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Pathological Gamblers in Singapore: Treatment Response at 3 Months

Manning, Victoria BSc, MSc, PhD; Ng, Andrew BSocSc; Koh, Puay Kee BA; Guo, Song MBBS, MMed, PhD; Gomathinayagam, Kandasami MBBS; Wong, Kim Eng MBBS, MCRPsych, FAMS

doi: 10.1097/ADM.0000000000000082
Original Research

Objectives: The efficacy of psychological approaches for the treatment of pathological gambling has been established in rigorous, tightly-controlled trials and limited to Western populations. To address the dearth of research on Asian pathological gamblers, we examined outcomes after 3 months of treatment for 389 pathological gamblers in Singapore.

Methods: Data generated from a treatment outcome monitoring program at a national outpatient service were examined to identify changes in gambling behaviors, problem severity, and quality of life, as well as demographic, clinical, and treatment process predictors of these outcomes after 3 months of treatment. Baseline measures were administered on patients' first visit and repeated at 3-month follow-up (n = 284) together with assessment of treatment satisfaction.

Results: The sample was predominantly male (88.2%), Chinese (90.0%) and averaged 39.0 years of age. At 3-month follow-up, quality of life improved, 57.4% reported abstinence, and significant reductions were also observed in frequency and problem severity (all P < 0.001). Significant predictors of clinically meaningful improvement in frequency and problem severity included being a strategic gambler, exposure to gambling after 21 years of age, gambling on more days and self-reported problem seriousness at baseline, and higher treatment satisfaction. Few predictors of quality of life were found.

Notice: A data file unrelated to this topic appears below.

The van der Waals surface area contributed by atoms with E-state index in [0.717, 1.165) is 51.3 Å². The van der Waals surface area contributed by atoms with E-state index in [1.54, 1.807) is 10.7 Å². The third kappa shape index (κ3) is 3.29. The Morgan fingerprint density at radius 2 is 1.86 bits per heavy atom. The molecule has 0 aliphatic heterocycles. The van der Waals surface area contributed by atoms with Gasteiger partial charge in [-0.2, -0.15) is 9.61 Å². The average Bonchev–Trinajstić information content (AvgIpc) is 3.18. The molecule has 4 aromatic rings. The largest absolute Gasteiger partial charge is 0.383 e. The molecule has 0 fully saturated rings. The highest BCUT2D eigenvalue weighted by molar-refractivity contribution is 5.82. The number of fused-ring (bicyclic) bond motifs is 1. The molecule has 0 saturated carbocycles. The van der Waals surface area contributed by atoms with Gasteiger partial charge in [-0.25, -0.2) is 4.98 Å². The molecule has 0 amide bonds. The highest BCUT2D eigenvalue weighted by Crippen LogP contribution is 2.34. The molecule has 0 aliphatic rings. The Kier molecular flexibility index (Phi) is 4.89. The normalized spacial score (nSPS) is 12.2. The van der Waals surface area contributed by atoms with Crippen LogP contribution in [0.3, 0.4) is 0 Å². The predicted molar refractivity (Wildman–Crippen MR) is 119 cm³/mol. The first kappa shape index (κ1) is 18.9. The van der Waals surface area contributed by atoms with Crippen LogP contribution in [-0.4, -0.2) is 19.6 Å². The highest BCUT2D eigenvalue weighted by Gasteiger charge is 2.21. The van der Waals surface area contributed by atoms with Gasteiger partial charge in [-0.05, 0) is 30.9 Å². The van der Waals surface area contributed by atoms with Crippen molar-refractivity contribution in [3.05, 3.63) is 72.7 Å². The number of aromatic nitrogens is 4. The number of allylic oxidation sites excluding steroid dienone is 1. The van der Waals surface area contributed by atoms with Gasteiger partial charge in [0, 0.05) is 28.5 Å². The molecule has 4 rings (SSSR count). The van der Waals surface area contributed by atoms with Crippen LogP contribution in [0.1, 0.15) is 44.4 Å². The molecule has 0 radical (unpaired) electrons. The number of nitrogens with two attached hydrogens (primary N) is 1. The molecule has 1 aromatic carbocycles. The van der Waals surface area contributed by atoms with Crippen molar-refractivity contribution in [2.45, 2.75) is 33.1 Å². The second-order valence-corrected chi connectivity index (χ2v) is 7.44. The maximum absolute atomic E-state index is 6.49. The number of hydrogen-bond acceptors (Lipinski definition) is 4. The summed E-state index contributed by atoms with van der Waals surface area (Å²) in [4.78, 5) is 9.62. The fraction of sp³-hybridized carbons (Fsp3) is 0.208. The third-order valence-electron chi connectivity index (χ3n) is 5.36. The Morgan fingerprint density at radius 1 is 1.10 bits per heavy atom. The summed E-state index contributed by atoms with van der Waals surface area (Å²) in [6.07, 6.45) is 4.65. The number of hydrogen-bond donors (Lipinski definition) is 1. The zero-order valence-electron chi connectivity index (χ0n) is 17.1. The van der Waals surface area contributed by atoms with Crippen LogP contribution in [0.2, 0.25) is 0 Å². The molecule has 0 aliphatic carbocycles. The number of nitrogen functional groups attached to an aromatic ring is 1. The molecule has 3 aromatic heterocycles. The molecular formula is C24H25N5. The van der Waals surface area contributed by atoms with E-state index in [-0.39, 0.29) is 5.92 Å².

Conclusions: Pathological gamblers in Singapore seem to respond well to psychological treatment. Clinicians may consider more intensive/adjunct approaches for nonstrategic gambling patients, patients with poor motivation, or those with early exposure to gambling given their poorer prognosis. Patient satisfaction (expectations and experience) should also be assessed and managed, viewing progress toward treatment goals to ensure individual needs are met to optimize treatment responses.

Supplemental Digital Content is Available in the Text.

From the National Addictions Management Service (VM, AN, PKK, SG, KG, KEW), Institute of Mental Health, Singapore; Turning Point (VM), Eastern Health, Fitzroy, Australia; and Eastern Health Clinical School (VM), Monash University, Box Hill, Australia.

The study was conducted at the National Addictions Management Service, Institute of Mental Health, Singapore.

The treatment outcome monitoring program from which this article has derived its findings, is funded by the Ministry of Health, Singapore.

The authors declare no conflicts of interest.

Supplemental digital content is available for this article. Direct URL citation appears in the printed text and is provided in the HTML and PDF versions of this article on the journal's Web site (www.journaladdictionmedicine.com).

Send correspondence and reprint requests to Victoria Manning, BSc, MSc, PhD, National Addictions Management Service, Institute of Mental Health, 10 Buangkok View, Singapore 539747. E-mail: dr.victoria.manning@gmail.com.

Received October 07, 2013

Accepted August 16, 2014

© 2014 American Society of Addiction Medicine